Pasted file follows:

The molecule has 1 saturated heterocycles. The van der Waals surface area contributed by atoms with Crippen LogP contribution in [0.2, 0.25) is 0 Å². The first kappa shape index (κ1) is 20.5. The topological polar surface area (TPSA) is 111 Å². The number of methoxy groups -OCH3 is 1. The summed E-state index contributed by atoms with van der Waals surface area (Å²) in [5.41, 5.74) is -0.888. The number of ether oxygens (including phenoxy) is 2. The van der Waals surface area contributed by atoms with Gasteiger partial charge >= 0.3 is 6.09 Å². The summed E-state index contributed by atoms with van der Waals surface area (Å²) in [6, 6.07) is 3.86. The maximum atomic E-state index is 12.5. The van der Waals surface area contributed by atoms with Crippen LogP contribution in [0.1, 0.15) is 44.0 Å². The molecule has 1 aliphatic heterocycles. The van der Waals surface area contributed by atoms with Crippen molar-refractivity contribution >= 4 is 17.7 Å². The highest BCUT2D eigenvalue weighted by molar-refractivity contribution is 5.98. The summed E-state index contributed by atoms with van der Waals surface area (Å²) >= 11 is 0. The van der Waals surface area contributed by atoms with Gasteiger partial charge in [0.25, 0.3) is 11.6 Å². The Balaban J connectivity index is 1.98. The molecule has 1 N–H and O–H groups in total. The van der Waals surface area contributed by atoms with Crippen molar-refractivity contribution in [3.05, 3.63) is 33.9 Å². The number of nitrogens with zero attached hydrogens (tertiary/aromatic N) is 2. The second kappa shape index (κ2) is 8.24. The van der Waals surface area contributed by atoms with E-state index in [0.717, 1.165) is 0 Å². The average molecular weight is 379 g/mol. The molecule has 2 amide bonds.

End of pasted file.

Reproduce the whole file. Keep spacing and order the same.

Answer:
The molecule has 1 saturated heterocycles. The van der Waals surface area contributed by atoms with Crippen LogP contribution in [0.2, 0.25) is 0 Å². The first kappa shape index (κ1) is 20.5. The topological polar surface area (TPSA) is 111 Å². The number of methoxy groups -OCH3 is 1. The summed E-state index contributed by atoms with van der Waals surface area (Å²) in [5.41, 5.74) is -0.888. The number of ether oxygens (including phenoxy) is 2. The van der Waals surface area contributed by atoms with Gasteiger partial charge >= 0.3 is 6.09 Å². The summed E-state index contributed by atoms with van der Waals surface area (Å²) in [6, 6.07) is 3.86. The maximum atomic E-state index is 12.5. The van der Waals surface area contributed by atoms with Crippen LogP contribution in [0.1, 0.15) is 44.0 Å². The molecule has 1 aliphatic heterocycles. The van der Waals surface area contributed by atoms with Crippen molar-refractivity contribution >= 4 is 17.7 Å². The highest BCUT2D eigenvalue weighted by molar-refractivity contribution is 5.98. The summed E-state index contributed by atoms with van der Waals surface area (Å²) >= 11 is 0. The van der Waals surface area contributed by atoms with Gasteiger partial charge in [0.25, 0.3) is 11.6 Å². The Balaban J connectivity index is 1.98. The molecule has 1 N–H and O–H groups in total. The van der Waals surface area contributed by atoms with Crippen molar-refractivity contribution in [3.05, 3.63) is 33.9 Å². The number of nitrogens with zero attached hydrogens (tertiary/aromatic N) is 2. The second kappa shape index (κ2) is 8.24. The van der Waals surface area contributed by atoms with E-state index in [0.717, 1.165) is 0 Å². The average molecular weight is 379 g/mol. The molecule has 2 amide bonds.